Stars above Mines: Its the end of the world as we know it

The are many ways the world could end and most of the ways are entirely unavoidable; whether or not prior warning of the end of the Earth is a good thing is truly a subjective matter for discussion, perhaps over drinks and dinner. Armageddon, whether a result of huge asteroids or the demise of the sun, has been a subject of a few major blockbusters and even more made-for-TV, B-grade films.

Common as it may be in films, the idea of a significantly sized asteroid plowing into the planet is without a doubt the least frightening doomsday event. The era of gigantic, rogue hunks of metal and rock patrolling the solar system waiting to cause a catastrophe was millions upon millions of years ago. While astronomers do see some major impacts freckling Jupiter from time to time, for the most part, planet-enders reside beyond the main asteroid belt. Without the large beasts, there are still plenty of smaller baddies out there, but with a little bit of scientific postulation and some precise work, provided there is ample warning, asteroids are by no means a terrifying end. One will eventually hit and it may cause a catastrophe, but not on the level hypothesized in films.

So, without the fear of asteroids, is the Earth, and humanity, invincible? Unfortunately the answer is a succinct, “No.” Asteroids are not the only source of cosmic danger in the universe. The expanding sun, primordial black holes, galactic collision, rogue planets, comet strikes, and the inevitable heat death of the universe are all worth looking forward to too, for one merit or another. Still, all of these can be spotted by one means or another. However, there is a possibility that a lurking surprise with the potential to wipe out at least half of the life on earth exists.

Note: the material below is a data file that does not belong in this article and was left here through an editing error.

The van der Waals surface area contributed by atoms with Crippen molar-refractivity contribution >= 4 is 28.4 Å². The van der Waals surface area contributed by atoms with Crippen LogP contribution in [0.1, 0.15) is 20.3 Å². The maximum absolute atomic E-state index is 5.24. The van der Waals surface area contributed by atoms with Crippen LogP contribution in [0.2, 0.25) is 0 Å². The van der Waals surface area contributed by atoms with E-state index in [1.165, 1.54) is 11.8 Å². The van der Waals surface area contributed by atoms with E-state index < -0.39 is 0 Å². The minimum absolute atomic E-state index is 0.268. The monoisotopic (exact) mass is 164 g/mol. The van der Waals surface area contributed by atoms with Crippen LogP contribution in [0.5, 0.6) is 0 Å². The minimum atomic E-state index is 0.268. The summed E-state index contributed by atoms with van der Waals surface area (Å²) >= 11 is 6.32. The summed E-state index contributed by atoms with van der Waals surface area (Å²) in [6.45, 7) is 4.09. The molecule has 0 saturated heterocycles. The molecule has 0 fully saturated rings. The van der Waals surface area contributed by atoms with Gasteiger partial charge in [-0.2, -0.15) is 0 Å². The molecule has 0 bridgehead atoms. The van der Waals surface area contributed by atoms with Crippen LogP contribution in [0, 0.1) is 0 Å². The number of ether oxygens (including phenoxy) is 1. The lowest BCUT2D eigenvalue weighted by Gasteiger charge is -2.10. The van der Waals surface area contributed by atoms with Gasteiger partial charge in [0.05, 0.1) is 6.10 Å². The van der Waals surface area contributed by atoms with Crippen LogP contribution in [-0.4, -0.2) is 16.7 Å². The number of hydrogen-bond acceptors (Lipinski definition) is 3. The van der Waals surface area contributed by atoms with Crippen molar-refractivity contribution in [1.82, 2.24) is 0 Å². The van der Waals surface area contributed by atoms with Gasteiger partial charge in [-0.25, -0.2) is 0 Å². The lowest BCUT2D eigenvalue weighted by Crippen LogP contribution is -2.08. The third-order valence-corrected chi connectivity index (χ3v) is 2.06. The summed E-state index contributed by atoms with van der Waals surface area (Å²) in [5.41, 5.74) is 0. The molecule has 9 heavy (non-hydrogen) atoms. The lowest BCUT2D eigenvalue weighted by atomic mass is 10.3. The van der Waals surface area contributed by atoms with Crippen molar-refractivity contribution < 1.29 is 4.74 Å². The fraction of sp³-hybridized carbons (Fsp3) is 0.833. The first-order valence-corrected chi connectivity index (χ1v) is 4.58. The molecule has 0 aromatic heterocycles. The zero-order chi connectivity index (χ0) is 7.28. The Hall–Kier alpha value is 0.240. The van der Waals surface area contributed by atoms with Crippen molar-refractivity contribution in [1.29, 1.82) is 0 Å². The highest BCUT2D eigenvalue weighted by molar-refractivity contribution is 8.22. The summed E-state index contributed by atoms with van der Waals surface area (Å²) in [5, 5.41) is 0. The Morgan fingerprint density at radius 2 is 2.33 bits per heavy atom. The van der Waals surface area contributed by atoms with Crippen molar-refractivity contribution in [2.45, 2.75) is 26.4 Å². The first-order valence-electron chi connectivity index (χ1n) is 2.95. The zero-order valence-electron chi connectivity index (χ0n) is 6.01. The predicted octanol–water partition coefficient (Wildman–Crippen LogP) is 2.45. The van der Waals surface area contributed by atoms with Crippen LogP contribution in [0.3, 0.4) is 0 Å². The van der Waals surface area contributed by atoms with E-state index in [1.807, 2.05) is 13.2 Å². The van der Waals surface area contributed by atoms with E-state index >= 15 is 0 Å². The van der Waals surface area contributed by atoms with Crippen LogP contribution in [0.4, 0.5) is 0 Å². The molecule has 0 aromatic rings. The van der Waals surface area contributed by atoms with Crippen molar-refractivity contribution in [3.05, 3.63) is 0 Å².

It is a sunny fall day, millions across the United States are tuning in to their favorite major league football game, but even with the reintroduction of professional referees, doom is light-seconds away. On the outer edge of the solar system a gamma ray burst glances through the Jovian system, only hitting a minor moon. The beam continues, barely diminished. A few minutes later, the skies light up as the massive radiation wave pummels the atmosphere. Almost instantaneously all but the deepest life on the exposed side perishes. Within a few days, destruction has spread to the other side, fires along the sides of the exposed earth pollute the skies and irradiated atmospheric contents bring doom to the survivors.

The chances of this happening are minor, but it is a potential event and unfortunately, due to the speed of the wave, there is no way that it could ever be detected. However, despite the danger from the sky, most likely, doom would come from humanity itself. Humanity may be its own biggest downfall; even without the fears of global warming and drought, within the past century, weapons capable of leveling more than just city blocks have been developed. Luckily, the use of such weapons can be avoided. With careful negotiation towards the amiable goal of world understanding, humanity can leave the destruction of the world to the stars.

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